The Digital Tock-Tick


Paul Armstrong Original 1

By Paul Armstrong

There is a certain order to things that we all know, but sometimes do not understand. Clocks go tick-tock, not tock-tick; you ‘criss’ before you ‘cross’, not cross-criss; and you must ‘zig’ before you ‘zag’, you can’t zag-zig.

The same is true in business, but unlike tick-tock, the message and order of events is sometimes lost through the passage of time and space.

Take, for example, the selection of a technology product, the choice to build a software app, or just to automate a business process. Are these ticks or tocks?

Using the 'five why' technique of (you guessed it) asking 'why' five times, will normally get you to the answer.

Why build an app? Because the project demands it. Why have a project? Because the business strategy required it. Why do we have a business strategy? Because our goals need a way of being realised. Why do we have goals? Because our vision needed focus.

Now play that forwards and we hear the familiar clockwork sound of business. You start with vision, which leads quickly to goals, followed by strategy, and then execution, finally you realise your product choice, software app, or automated business process. Tick-tock, tick-tock, tick-tock. Not the otherway around; tocks don’t proceed ticks.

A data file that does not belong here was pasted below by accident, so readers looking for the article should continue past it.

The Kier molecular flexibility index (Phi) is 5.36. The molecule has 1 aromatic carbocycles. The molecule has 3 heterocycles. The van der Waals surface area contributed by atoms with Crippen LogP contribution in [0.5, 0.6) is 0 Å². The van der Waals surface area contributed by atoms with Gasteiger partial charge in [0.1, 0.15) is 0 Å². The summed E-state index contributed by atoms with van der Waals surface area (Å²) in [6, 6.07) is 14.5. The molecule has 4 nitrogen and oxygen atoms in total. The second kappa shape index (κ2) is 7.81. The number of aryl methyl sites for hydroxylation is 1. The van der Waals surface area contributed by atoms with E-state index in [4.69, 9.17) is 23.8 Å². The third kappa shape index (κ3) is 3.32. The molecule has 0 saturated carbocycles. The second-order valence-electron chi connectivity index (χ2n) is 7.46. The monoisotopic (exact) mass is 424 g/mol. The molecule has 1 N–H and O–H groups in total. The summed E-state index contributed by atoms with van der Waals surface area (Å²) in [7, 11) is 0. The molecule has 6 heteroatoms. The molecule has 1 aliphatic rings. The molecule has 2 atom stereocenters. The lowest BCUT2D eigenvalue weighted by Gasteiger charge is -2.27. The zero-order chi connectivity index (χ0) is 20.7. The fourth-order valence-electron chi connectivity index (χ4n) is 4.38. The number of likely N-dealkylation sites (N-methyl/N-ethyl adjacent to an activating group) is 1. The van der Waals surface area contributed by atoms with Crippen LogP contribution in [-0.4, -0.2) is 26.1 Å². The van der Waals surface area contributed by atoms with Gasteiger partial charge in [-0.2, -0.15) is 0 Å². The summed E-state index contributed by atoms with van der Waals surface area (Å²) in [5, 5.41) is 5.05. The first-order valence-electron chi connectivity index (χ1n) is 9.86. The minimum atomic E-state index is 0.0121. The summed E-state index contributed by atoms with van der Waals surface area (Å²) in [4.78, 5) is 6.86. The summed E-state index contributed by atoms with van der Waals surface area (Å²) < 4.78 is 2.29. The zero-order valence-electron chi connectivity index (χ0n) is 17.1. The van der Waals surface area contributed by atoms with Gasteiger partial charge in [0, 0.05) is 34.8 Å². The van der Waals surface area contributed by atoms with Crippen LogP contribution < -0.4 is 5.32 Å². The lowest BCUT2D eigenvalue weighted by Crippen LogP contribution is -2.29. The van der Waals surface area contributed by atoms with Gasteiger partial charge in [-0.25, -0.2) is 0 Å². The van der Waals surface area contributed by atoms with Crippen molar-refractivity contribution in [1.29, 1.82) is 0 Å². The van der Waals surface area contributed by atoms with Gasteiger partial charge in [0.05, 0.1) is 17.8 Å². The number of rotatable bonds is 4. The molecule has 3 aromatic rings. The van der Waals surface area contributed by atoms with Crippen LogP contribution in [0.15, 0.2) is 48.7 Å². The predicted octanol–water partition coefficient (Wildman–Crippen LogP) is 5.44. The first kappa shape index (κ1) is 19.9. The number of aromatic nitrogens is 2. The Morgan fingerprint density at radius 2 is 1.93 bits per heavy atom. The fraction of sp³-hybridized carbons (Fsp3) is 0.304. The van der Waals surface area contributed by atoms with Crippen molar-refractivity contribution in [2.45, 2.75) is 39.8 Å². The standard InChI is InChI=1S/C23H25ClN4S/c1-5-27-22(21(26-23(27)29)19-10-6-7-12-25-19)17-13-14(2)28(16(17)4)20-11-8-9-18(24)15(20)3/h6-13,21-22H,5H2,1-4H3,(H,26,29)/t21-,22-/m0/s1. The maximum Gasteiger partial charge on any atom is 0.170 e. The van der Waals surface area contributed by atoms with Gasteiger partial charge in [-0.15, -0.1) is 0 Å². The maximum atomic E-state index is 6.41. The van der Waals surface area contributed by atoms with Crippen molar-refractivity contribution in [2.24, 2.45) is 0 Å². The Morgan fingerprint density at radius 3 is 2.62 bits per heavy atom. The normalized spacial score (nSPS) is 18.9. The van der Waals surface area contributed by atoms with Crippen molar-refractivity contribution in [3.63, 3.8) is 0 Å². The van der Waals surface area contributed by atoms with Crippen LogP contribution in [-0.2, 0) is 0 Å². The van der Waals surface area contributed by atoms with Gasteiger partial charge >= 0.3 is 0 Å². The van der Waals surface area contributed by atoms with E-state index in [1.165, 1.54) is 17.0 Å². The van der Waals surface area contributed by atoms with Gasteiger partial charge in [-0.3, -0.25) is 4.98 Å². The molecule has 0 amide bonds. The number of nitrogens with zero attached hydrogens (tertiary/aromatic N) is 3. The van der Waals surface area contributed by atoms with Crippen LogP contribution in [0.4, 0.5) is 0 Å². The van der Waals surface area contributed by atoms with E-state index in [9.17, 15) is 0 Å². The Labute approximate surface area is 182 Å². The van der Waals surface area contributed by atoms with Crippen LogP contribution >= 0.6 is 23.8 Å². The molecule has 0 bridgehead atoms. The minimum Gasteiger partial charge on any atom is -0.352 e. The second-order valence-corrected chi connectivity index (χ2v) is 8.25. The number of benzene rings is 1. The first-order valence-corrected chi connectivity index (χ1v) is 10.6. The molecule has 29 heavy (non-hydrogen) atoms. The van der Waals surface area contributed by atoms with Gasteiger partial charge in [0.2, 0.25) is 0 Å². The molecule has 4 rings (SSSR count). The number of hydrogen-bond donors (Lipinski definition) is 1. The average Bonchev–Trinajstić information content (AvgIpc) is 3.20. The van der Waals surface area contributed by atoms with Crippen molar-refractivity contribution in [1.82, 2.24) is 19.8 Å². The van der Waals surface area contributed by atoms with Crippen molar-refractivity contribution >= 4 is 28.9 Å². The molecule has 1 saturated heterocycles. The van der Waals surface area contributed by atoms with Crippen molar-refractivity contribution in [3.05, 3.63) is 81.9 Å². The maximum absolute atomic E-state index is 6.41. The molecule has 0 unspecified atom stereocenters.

The Challenge

However, how many times have we thought we have heard the sound of the ticking clock, only to be surprised to learn that your company switched to digital. And any sound people thought they heard was instead what they wanted or expected to hear.

The problem is that this happens way more than it should, and with significant and poor consequences.

A significant longitudinal study over more than 30 years, shows that business productivity has increased by just 1.0% through IT investment. Focusing in on 10 years, 1995-2005, the figure drops to 0.6%. And today, this number is only expected to rise to between 0.8% and 1.4% due to the current and forecast advancements in digital technology.